"The only things up and running in the sex trade are the table-dance clubs,” Mehrer told the Independent. “The discos on the street have ruined our business. Men seem to prefer a hotel room and a call girl to a brothel these days."

Now, walking along the Reeperbahn on any given weekend, one is just as apt to see groups of wasted teenagers flocking to 99-cent bars and crowds of twenty-somethings going to dance clubs along the Grosse Freiheit (Great Freedom), an area where the Beatles got their start in the ʼ60s. The atmosphere rings more like Las Vegas with huge neon signs and flashing lights, though sex is still an integral part of the street’s tapestry. Here and there sex shops sell toys to giggling bachelorette parties, theaters play pornos and numerous brothels like Geizclub, where one can purchase sex for 39 euros, are still in operation. 

The Darker Side of Prostitution

Prostitution, while long tolerated in Germany within different legal frameworks, wasn’t fully legalized in Germany until 2002 in an effort to cut back on sex trafficking, tax the “freelance” prostitutes and integrate them into society. It hasn’t worked

Many simply register as masseuses, dancers, escorts or funnel their money through pimps, making the number of actual prostitutes in Hamburg unclear (the official number is around 150). But, according to police, more than 2,400 prostitutes still work in Hamburg, with around 500 to 700 working in the St. Pauli and St. Georg nightlife districts. These numbers don’t necessarily reflect a decline in prostitution, rather that its modus operandi has changed. Germany remains the largest prostitution market in the EU, and the influx of economic migrants from two recent EU members, Bulgaria and Romania, has created a darker side to the Reeperbahn... that of sex-trafficking and forced prostitution.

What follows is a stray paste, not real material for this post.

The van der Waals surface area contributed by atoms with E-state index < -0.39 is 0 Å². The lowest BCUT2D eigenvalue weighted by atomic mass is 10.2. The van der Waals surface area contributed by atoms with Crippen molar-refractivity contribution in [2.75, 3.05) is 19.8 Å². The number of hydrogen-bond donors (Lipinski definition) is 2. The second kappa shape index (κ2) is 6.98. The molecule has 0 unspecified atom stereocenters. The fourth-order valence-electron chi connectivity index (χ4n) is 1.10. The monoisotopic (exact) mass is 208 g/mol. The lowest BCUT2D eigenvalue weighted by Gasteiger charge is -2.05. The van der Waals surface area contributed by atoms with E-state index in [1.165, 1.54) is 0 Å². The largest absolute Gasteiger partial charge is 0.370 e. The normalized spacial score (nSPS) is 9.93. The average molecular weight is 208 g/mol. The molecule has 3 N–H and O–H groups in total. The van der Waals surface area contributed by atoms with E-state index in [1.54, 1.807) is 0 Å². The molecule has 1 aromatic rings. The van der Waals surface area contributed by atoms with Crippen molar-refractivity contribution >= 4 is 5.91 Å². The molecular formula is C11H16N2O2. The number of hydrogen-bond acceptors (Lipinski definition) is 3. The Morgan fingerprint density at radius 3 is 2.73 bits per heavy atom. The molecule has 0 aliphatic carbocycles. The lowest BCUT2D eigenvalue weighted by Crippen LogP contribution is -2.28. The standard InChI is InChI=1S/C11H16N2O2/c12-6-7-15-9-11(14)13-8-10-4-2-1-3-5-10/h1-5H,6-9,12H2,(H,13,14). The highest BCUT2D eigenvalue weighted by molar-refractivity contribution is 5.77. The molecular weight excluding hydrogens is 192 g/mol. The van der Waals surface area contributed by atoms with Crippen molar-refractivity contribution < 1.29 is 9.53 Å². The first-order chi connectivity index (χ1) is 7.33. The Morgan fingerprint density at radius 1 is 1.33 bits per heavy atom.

Throughout the early and late 2000s, amidst rising youth violence and worsening conditions, several criminal gangs were arrested for pimping and sex trafficking, causing the government to institute a ban on weapons, including bats, knives and glass bottles in the area. It also helped some developers see the need to take the area upmarket. 

Modern architecture like the dancing towers that cap the east end of the Reeperbahn has begun to crop up, and many of the older clubs and brothels have shut down. Some, however, see Hamburg’s turning away from its past as a grave mistake. 

"The Reeperbahn is the most important street in the world alongside 5th Avenue," said Karl-Hienz Böttrich-Scholz, head of the St. Pauli Preservation Society and a former police officer. "International guests do not come to Hamburg for the seagulls, they come for the Herbertstrasse or to go to the Bums show.”

For now, the fear seems unfounded. The area’s nightlife is still thriving even as clubs and brothels come and go, and the human element remains unchanged: Sex sells. But whether that’s a good thing is a question best answered by the girls who are often forced to work there.  

Photo credits: Wikimedia, Flickr/ArminRodler, Flickr/SanchoMcCann and Flickr/JosephCTopping.